Although web pages and email messages are protected as soon as created, copyright registration is needed before U.S. owners can bring suit. Also, prompt registration provides remedies that make lawsuits affordable. Statutory damages of $150,000 (or more, and attorney fees) for willful infringement can be obtained if published works are registered within three months, or unpublished works are registered before they are infringed.
Registration is inexpensive, and simple application forms with basic instructions are available from the Copyright Office -- TX still appears to be the best choice. Yet, it would be prohibitively expensive for prolific authors or artists to register individual items other than in the context of existing disputes. Their options much improve when multiple works can be registered as a collection.
Web pages. The entire contents of a web site no more require multiple registrations than a book with many chapters and numerous illustrations -- or a CD with text and music, still and animated graphics, and software. Copyright Office Circular 66 contains a brief discussion. However, the following could mislead those unfamiliar with copyright:
Revisions and updates: Many works transmitted online are revised or updated frequently. For individual works, however, there is no blanket registration available to cover revisions published on multiple dates. A revised version for each daily revision may be registered separately.... A separate application and filing fee would be required for each....
While new text isn't covered by prior registrations, it is difficult to see why a court would allow someone to get away with copying a page of mostly registered content merely because it contains a few new sentences or other changes!
Email: If a list owner wants to register threaded list contents, that should be possible -- particularly if copyright has been assigned by members. The main thing that seems unclear is how much time could be spanned by a single registration. Given that "prompt" registration means within three months of "publication", that period makes sense.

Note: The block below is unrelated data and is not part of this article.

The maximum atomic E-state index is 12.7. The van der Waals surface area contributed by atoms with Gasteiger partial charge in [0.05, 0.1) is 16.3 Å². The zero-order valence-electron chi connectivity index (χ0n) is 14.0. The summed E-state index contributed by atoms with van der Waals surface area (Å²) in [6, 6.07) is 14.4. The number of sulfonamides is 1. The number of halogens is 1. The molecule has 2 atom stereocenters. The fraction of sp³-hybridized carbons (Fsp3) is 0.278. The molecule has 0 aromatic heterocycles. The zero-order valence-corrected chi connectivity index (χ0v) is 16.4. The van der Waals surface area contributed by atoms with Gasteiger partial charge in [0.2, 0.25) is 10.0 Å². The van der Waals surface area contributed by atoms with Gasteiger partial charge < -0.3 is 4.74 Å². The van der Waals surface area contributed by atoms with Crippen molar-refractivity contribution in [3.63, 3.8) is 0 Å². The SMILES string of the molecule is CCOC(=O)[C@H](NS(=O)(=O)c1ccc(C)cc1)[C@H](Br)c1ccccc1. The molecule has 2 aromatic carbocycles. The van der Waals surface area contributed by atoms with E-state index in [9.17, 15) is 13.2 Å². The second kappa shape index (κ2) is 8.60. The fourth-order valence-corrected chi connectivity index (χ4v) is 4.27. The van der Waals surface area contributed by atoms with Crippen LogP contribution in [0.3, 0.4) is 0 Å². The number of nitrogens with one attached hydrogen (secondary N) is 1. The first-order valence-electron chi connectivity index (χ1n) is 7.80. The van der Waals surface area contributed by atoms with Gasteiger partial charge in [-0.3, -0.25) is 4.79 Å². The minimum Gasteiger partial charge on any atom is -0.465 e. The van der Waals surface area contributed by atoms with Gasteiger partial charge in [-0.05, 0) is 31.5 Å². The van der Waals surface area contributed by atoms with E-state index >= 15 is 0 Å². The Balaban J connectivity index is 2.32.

The situation for email authors is much more ambiguous. First, group registration of several periodical contributions by a single author is possible, but combining email posts would require liberal interpretation of the term "periodical." Alternatively, email authors might register their "unpublished" collections, but that presents a different problem: Are messages to "public" lists "published" for all purposes, or might they be regarded as "unpublished" for registration purposes? Perhaps because no one has tried to register, the Copyright Office has so far posted no information.
For several years, copyright notice has not been required in the U.S. Until then, however, that was not true; notice may be needed to rebut lingering notions that works published without notice can be used by others without restriction.
Again, web pages are simpler. Although a formal notice is not required, it is best to provide a notice such as appears at the bottom of this page.
Email: Notice on individual email messages (if blanket notice is not provided, say, in a welcome message) may also be useful. Something as straight-forward as "Please do not forward this message without permission" should be legally adequate as well as honored by most recipients. It is hard to see any advantage to traditional notices.
Links and Frames: Caveats